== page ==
The OP mentions a lot of possible factors that contributed to the epic bear year that their community is experiencing.  If we stopped eradicating wolves, for instance, there would be way more natural predation on bear cubs.  if we didn't encroach on habitat with massive clear-cuts we would not have as many forced into towns.  Also if we didn't clearcut we wouldn't have these massive berry patches exploding with fruit that produce the boom and bust/feast or famine situations based on fickle climate factors like frost or pollination or hail or... If we didn't silt the salmon redds (spawning areas-usually with small gravels and large sands in shallow water) with improper road building and logging practices then there would be more consistent calory rich supplies for their winter stores.  Same with better national and international and provincial fishing policies... which have reduced our stocks in numbers that bring to mind the bison and the passenger pigeon.  If we didn't have to tranquilize and remove bears to remote areas (where they will almost inevitably be dropped into another bear's territory), then they would be less territorial conflicts pushing future bears toward towns and villages.  The list could fill a thread, I'm sure, but it comes down to a lot of mismanagement in a lot of different fields of human enterprise that result in habitat disruption or destruction or encroachment of some form or another, and that is why I largely agree with your opinion. This is a human problem.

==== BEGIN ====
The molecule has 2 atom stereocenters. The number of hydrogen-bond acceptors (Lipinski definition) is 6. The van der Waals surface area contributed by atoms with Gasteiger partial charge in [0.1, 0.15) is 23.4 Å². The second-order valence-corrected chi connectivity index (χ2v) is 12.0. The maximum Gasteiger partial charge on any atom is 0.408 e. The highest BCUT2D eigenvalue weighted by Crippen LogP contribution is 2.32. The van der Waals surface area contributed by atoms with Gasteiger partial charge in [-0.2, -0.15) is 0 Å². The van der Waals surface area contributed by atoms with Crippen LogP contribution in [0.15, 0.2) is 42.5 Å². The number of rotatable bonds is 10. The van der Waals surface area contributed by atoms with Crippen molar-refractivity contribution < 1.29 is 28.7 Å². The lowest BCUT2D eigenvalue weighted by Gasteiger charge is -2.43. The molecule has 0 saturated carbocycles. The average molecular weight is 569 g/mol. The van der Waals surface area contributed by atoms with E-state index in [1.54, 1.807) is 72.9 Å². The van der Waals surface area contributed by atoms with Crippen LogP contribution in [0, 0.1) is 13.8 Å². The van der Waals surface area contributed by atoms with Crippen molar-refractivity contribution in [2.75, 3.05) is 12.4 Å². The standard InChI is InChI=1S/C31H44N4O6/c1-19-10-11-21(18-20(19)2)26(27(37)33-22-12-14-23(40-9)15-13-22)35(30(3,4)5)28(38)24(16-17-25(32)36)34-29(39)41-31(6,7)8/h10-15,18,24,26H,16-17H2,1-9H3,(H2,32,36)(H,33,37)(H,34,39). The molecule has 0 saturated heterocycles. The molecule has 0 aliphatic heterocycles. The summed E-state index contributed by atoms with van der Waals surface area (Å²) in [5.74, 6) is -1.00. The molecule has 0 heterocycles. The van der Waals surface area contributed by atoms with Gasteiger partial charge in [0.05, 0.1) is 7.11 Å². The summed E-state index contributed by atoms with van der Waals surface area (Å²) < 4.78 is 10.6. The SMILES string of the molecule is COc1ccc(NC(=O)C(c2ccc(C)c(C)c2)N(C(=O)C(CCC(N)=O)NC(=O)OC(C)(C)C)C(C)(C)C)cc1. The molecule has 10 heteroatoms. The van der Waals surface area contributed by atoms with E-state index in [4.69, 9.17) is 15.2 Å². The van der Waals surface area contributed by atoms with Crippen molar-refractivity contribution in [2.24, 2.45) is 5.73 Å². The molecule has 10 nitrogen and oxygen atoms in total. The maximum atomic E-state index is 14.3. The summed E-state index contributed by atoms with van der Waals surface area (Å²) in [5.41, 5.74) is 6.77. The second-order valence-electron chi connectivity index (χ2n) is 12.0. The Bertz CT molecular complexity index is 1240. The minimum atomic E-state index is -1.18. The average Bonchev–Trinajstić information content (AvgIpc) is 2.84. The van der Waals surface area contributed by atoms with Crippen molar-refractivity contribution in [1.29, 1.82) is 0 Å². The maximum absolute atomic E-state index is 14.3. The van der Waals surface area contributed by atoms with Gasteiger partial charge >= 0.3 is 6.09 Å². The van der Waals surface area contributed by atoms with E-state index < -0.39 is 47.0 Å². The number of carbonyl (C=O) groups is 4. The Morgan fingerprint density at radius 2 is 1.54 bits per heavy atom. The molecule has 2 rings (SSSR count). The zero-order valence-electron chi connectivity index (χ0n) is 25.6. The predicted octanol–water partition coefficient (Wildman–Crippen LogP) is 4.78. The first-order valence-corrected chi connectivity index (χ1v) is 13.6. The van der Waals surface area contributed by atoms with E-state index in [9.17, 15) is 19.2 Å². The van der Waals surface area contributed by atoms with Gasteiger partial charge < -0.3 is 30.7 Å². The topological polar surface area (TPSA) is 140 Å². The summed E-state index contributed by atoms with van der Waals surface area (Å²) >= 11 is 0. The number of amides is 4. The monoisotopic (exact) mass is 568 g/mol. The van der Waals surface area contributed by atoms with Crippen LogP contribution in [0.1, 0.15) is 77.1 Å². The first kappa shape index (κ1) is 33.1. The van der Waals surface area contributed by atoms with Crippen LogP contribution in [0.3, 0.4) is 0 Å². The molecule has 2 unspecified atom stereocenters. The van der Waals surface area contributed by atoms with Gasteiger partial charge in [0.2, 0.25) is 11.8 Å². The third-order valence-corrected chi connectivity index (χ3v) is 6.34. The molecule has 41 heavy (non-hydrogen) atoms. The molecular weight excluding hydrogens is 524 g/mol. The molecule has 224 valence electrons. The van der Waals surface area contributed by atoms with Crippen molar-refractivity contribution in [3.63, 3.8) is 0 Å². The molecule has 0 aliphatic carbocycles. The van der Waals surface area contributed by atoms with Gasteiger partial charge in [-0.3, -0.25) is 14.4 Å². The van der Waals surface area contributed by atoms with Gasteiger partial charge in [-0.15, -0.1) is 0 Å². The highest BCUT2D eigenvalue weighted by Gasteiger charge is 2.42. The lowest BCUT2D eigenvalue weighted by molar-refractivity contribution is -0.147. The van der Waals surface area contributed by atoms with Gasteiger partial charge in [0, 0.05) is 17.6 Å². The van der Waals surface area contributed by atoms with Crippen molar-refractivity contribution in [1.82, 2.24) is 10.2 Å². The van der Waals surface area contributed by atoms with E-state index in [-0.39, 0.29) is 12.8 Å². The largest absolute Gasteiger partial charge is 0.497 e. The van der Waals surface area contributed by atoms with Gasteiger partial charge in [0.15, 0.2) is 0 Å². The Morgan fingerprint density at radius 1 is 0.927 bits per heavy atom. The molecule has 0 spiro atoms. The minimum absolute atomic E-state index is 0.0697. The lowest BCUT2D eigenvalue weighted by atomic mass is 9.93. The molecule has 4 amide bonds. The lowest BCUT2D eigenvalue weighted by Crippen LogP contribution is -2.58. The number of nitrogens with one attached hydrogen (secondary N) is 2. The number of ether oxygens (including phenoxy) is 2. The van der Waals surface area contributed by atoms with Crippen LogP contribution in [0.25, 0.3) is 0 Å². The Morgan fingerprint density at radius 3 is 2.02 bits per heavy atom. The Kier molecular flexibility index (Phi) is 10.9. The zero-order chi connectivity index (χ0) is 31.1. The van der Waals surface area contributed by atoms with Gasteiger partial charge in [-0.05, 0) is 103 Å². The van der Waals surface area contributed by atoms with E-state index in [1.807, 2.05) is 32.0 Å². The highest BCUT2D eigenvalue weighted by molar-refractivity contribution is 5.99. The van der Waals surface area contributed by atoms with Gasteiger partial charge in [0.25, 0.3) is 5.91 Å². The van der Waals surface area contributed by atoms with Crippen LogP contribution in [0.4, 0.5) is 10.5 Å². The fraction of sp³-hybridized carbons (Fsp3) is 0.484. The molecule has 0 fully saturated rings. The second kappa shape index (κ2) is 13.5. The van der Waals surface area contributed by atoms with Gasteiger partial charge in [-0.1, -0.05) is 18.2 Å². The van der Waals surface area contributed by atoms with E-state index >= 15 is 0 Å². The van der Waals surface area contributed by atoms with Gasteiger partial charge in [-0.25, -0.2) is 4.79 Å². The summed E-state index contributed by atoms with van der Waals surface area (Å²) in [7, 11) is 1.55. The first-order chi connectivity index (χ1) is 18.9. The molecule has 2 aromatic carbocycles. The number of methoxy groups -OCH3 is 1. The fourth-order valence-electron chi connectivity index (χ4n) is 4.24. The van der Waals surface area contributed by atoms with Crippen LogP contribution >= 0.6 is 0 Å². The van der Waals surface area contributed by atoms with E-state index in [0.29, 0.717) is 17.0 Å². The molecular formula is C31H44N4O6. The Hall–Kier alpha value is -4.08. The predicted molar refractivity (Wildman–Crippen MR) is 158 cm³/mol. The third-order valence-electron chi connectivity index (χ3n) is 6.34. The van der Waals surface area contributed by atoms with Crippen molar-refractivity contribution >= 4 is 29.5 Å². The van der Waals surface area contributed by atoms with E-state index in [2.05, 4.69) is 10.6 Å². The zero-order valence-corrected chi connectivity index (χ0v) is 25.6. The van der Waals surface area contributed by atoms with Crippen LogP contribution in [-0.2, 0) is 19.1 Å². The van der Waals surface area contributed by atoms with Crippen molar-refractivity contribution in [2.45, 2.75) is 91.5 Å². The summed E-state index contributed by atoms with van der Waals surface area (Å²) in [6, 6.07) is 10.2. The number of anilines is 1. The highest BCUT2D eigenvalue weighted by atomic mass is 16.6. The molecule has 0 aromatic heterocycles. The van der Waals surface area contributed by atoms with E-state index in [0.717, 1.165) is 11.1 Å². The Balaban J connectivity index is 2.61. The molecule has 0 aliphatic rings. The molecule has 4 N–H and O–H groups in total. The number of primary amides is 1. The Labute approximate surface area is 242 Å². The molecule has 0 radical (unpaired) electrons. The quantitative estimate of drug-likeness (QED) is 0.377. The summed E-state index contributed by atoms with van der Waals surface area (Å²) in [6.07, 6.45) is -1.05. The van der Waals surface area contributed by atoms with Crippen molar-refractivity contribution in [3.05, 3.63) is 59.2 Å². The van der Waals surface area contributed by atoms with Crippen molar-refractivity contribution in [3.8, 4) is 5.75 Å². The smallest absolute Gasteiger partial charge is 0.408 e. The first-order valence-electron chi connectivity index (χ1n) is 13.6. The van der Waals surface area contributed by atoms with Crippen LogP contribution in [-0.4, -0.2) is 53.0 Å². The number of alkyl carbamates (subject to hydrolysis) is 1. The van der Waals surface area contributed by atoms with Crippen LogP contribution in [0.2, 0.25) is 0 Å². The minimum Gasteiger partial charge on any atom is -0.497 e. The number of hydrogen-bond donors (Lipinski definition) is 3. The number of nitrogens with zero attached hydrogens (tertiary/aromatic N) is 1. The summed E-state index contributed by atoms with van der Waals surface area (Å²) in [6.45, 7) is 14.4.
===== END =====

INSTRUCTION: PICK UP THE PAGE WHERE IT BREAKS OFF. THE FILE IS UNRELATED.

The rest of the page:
The problem, the way I see it, is also that the human habitat area will inevitably be directly bordered by bear territory almost everywhere in this province and in quite a few states, and bears are wandering omnivores with incredible noses, and they are territorial.  There will always be bears in those areas, and the bears know that these areas (because of human activity) are less favorable (they enjoy conflict even less than people do), so the dominant bears territorially push the younger less dominant ones out of the remote areas or the areas of greater natural abundance, and some of these that get pushed out will end up heading toward the less favored territory around the towns.  To make matters worse still is that these younger bears have less experience with people and are more apt to get themselves into situations that are problematic.  That's how it works, or at least how it was explained to me by a bear control guy and it totally makes sense based on my 50 years of living and or recreating in bear country.  And the bears will keep coming, regardless of how we do anything with bear aware or the status quo of all of the multitude of human mismanagement strategies, because of the territorial and competitive nature of bears which is an inherent part of bear culture/instinct/behavior and this is especially brought out in the absence of consistent abundant food sources.  Unless we eradicate humans or dramatically alter our behavior that affects them, we will be encroaching on bear territory.

In my opinion not allowing humans to hunt bears is far worse than our effects of hunting them.  Humans have always hunted bears and have always protected their homes from them.  Our habitat borders on their territory and our myriad dysfunctional practices have influenced and will continue to influence their whole territory, their food sources, and their behavior.  To top this all off, they don't understand our borders or practices (yards backing onto wilderness, logging practices, lack of salmon in the once abundant rivers) unless we have dogs or electric fences, or we act aggressively with guns and bear bangers et cetera while also following Bear Aware protocols, or we seriously rethink permaculturally in hundreds if not thousands of different ways that have negative influences in their lives, so that we can have more of a positive relationship.